Carmelo Soria

From Wikipedia, the free encyclopedia
Jump to: navigation, search

Carmelo Soria (Madrid, 5 November 1921 – Santiago de Chile, 16 July 1976) was a Spanish-Chilean United Nations diplomat. A member of the CEPAL (United Nations Economic Commission for Latin America and the Caribbean) in the 1970s, he was assassinated by Chile's DINA agents as a part of Operation Condor. Augusto Pinochet had personally been indicted in this case.[1][2]

Life[edit]

Carmelo Soria was the nephew of the Spanish urban planner Arturo Soria y Mata.[3] He had three children with his wife Laura González Vera.

After the Spanish Civil War (1936–39), Carmelo Soria, who was a member of the Communist Party of Spain (PCE),[4] exiled himself to Chile, where he obtained double citizenship.[5] He became a UN civil servant in the 1960s. Between 1971 and 1973, during Salvador Allende's rule, Soria temporarily abandoned his functions to become an advisor to the Popular Unity government. In September 1973, after Augusto Pinochet's coup, he re-joined the UN. He then used his diplomatic immunity status to protect opponents of Pinochet by granting them political asylum in various embassies, thus making him a target for the DINA secret police.[4]

On 14 July 1976, he was abducted and his corpse found two days later in a car sunk in the Canal del Carmen in the Pirámide sector of Santiago de Chile. Soria was first detained in the Vía Naranja house in the sector of Lo Curro, shared by DINA agent Michael Townley and where Eugenio Berrios also worked.[4] There, he was tortured and, since he didn't speak, subjected to sarin gas (which had been re-invented by Berrios).[6] Soria was then detained and tortured again in the Villa Grimaldi.[5][7]

On 18 July 1976, notices of Carmelo Soria's death began to be announced on European radio stations, while it was censored in Chile.[7]

On 4 August 1976, another member of Soria's family, Dr. Carlos Godoy Lagarrigue, the son of the ex-rector of the University of Chile and former Minister of Education Pedro Godoy, also "disappeared".[7]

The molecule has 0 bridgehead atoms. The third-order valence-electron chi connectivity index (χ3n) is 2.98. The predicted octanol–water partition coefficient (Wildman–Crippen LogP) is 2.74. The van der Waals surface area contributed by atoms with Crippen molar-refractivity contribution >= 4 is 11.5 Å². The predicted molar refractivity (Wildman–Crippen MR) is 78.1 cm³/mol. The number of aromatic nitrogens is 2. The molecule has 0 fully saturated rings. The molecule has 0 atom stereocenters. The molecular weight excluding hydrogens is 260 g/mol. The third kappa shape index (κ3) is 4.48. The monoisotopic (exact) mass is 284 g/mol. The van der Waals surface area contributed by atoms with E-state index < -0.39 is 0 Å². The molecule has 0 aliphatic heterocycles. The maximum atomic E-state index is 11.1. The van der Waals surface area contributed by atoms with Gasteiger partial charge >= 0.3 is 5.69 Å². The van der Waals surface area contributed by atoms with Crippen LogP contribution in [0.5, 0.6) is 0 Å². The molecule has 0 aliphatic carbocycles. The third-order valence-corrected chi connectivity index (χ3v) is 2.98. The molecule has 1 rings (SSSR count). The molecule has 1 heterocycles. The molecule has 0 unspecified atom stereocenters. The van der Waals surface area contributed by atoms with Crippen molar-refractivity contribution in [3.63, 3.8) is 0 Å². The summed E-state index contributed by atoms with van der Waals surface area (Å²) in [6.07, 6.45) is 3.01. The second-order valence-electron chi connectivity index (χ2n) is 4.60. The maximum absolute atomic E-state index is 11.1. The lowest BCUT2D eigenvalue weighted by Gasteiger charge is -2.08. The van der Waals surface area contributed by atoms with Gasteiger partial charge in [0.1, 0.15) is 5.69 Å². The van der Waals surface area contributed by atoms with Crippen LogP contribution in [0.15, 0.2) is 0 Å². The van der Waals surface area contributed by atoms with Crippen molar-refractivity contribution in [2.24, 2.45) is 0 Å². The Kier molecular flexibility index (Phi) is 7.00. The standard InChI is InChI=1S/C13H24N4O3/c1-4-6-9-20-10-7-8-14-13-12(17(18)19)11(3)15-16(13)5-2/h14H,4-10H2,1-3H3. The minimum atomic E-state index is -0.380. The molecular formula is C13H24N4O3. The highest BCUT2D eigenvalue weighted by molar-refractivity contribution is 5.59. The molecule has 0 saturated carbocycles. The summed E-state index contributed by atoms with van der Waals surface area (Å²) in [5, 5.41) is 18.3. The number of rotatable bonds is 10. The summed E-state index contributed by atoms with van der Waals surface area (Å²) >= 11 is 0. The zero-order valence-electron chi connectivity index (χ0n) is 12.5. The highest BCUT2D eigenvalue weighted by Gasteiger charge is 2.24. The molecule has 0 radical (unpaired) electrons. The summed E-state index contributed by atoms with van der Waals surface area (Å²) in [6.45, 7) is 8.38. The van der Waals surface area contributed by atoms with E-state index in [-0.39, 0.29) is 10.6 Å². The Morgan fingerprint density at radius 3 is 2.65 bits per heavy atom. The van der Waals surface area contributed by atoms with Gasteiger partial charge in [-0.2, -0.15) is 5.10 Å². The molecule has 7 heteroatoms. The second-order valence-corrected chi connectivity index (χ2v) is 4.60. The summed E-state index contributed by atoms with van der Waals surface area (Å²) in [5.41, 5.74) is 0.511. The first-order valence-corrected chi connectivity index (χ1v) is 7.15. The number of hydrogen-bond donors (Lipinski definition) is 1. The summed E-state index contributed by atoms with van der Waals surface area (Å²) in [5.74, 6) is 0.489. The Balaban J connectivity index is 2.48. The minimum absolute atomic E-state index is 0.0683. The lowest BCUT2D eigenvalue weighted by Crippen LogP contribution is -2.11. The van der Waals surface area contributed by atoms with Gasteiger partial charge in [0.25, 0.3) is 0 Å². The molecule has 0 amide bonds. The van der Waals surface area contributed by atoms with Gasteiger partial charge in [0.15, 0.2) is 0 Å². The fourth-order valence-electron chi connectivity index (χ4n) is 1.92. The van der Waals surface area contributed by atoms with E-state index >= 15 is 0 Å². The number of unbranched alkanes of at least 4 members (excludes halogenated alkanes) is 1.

On 15 December 1976, The Washington Post published an article confirming that Soria's death had been caused by torture at the hands of the Chilean authorities, and not as a car-crash as pretended by the latter.[7] Despite requests from UN secretary-general Kurt Waldheim made in 1976, the Chilean justice apparatus refused to open new investigations on the case.[7] The Washington Post's informations were confirmed in 1992 by the testimony of DINA agent Michael Townley.[4] Soria's assassination at the hands of the DINA was confirmed by the Rettig Report at the beginning of the Chilean transition to democracy.[8]

Chilean transition and trials[edit]

In 1991, during the beginning of the Chilean transition to democracy, the DINA biochemist Eugenio Berríos, already involved in the Letelier case, escaped to Uruguay in order to avoid testifying in both the Letelier case and the Soria case.[9]

In 1994, Carmen Soria, the daughter of the assassinated diplomat, presented a complaint for "assassination" of her father. She then received anonymous calls informing her that the investigations would lead nowhere as the corpse had disappeared from the cemetery.[10] Two years later, the Supreme Court of Chile closed the case, applying the April 1978 Amnesty Law.[11][12] This led Carmen Soria to present the following year a complaint against Chile before the Inter-American Commission on Human Rights (CIDH), charging it with "denigration of justice."[11] The CIDH thereafter requested Chile to open new investigations and to insure Carmelo Soria's family financial compensation for his murder.

Furthermore, Soria's widow deposed a complaint to the Spanish judge Baltasar Garzón.[4] On 4 May 2001, Garzón ordered the provisional detention of former Chilean Minister of Defence Hernán Julio Brady Roche (1975–1978) on charges of genocide, terrorism and torture in relation to Soria's assassination, and requested his extradition.[4][13] Brady subsequently denied any knowledge concerning Soria's murder.[14] However, the Audiencia Nacional (high court) archived the case on 31 May 2001, arguing that the Spanish justice was not entitled to pursue the Soria case, despite the universal jurisdiction principle, as it had refused a short time before to pursue Arnaldo Otegi (leader of Batasuna) for an alleged act of "apology of terrorism" committed in France.[4][15]

In May 2002, Soria's corpse was exhumed on orders of the magistrate Andrés Contreras, in order to verify his identity.[10] Soria's family had presented a complaint two weeks before concerning "illegal inhumation", alleging that during the transfer of Soria's corpse in 1983, a substitution had been made in order to dispose of his corpse.[10] However the corpse's identity was confirmed in July 2002.[16]